Palestinian man on hunger-strike close to death, says Israeli rights group

Palestinian man on hunger-strike close to death, says Israeli rights group

A Palestinian man on hunger strike for nearly 80 days since his arrest by Israel in late July is “on the verge of death,” Israeli rights group B’Tselem said Monday.

Maher al-Akhras, 49, was arrested near Nablus and placed in administrative detention, a policy that Israel uses to hold suspected militants without charge.

The married father of six launched his strike to protest the policy.

He has been arrested several times previously by Israel, which accuses him of having ties to the Islamic Jihad militant group.

On Monday, some 40 people held a rally in the occupied West Bank city of Ramallah to support him.

“Our people will not let Maher al-Akhras down,” said Khader Adnan, one of those taking part in the rally, and who has himself carried out a several hunger strikes in Israeli captivity.

Adnan called on the international community and Palestinian leaders to pressure Israel over the case.

“Do more over the coming hours,” he said. “We are in the critical stage.”

Palestinian prime minister Mohammad Shtayyeh demanded al-Akhras’s “immediate release,” according to a statement on the official Wafa news agency.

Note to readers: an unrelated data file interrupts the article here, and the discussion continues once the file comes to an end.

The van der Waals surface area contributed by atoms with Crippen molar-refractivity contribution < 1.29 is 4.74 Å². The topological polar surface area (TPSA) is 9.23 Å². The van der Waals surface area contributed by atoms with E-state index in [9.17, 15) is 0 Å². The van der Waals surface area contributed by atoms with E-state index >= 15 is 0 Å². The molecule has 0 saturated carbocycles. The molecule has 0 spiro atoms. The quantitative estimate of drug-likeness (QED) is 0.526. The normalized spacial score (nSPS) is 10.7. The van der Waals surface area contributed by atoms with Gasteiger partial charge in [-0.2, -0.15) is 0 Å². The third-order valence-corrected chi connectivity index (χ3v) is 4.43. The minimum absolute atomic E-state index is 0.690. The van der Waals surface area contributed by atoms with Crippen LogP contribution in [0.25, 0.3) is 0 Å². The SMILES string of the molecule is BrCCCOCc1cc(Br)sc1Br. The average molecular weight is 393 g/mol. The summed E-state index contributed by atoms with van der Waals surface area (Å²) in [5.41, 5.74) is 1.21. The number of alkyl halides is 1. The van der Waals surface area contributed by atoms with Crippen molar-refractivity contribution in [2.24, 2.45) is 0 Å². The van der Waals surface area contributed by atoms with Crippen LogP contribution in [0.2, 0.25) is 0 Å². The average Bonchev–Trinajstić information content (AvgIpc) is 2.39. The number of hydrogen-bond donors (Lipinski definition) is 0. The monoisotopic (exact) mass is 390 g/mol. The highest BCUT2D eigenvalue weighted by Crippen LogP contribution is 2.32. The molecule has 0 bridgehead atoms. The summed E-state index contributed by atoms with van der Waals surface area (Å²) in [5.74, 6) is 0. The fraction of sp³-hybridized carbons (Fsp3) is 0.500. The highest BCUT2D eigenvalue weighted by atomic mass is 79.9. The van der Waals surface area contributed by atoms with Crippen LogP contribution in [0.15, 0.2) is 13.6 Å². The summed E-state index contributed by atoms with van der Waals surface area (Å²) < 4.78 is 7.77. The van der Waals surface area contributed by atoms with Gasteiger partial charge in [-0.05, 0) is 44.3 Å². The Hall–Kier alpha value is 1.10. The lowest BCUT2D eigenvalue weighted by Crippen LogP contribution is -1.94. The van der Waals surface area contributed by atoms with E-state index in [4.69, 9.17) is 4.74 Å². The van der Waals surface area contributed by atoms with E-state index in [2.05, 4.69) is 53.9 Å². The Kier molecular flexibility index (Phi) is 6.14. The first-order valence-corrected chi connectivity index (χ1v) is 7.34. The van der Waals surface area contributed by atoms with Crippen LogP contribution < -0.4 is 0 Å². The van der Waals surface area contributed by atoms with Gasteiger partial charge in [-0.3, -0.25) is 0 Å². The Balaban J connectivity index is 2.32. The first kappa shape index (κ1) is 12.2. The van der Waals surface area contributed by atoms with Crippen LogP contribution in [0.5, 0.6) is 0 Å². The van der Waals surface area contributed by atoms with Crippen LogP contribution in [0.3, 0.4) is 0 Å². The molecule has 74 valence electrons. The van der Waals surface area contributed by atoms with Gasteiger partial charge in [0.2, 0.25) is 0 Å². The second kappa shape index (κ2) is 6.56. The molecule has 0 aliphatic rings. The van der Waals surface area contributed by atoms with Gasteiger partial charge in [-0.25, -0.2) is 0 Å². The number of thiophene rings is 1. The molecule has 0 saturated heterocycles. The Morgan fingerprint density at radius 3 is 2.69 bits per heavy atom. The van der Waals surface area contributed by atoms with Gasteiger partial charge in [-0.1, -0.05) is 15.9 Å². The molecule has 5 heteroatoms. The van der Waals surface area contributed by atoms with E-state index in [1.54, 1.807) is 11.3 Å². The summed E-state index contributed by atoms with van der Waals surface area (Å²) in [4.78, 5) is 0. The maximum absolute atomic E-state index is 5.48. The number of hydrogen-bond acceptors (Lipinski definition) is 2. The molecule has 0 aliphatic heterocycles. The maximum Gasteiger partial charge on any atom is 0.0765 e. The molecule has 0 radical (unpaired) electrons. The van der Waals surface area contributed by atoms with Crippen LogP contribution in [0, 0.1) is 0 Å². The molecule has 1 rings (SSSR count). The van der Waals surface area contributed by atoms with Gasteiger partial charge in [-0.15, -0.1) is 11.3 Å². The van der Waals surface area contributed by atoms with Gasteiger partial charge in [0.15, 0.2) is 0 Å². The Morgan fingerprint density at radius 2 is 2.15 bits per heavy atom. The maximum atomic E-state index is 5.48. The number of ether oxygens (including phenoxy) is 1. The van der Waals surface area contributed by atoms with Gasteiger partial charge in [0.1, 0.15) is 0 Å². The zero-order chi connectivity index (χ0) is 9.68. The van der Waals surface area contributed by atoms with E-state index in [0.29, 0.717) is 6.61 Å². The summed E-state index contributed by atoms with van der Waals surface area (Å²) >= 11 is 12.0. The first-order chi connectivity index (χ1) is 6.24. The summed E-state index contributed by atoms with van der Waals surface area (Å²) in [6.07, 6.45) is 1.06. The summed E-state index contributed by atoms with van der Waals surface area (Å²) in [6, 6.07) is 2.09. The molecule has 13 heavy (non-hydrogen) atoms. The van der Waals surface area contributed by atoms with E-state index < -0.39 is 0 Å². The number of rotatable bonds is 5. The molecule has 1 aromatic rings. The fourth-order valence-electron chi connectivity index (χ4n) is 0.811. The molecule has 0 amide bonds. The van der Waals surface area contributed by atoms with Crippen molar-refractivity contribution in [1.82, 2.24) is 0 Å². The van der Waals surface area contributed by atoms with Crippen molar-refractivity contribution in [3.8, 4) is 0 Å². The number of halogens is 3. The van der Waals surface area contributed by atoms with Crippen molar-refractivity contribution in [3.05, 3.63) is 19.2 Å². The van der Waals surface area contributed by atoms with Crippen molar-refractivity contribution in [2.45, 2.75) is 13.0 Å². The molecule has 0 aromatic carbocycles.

Al-Akhras was transferred in early September to Kaplan Hospital, south of Tel Aviv.

His lawyers have appealed on multiple occasions to Israel’s Supreme Court for his release, including at a hearing on Monday.

Israel’s top court deferred a ruling on Monday’s request, saying the case remained under review, according to a summary of the hearing seen by AFP.

AFP made repeated efforts to contact his legal team on Monday.

Israel’s administrative detention system, inherited from the British mandate, allows the internment of prisoners for renewable periods of up to six months each, without bringing charges.

Israel says the procedure allows authorities to hold suspects and prevent attacks while continuing to gather evidence, but critics and rights groups say the system is abused.

Around 355 Palestinians were being held under administrative detention orders as of August, including two minors, according to B’Tselem.

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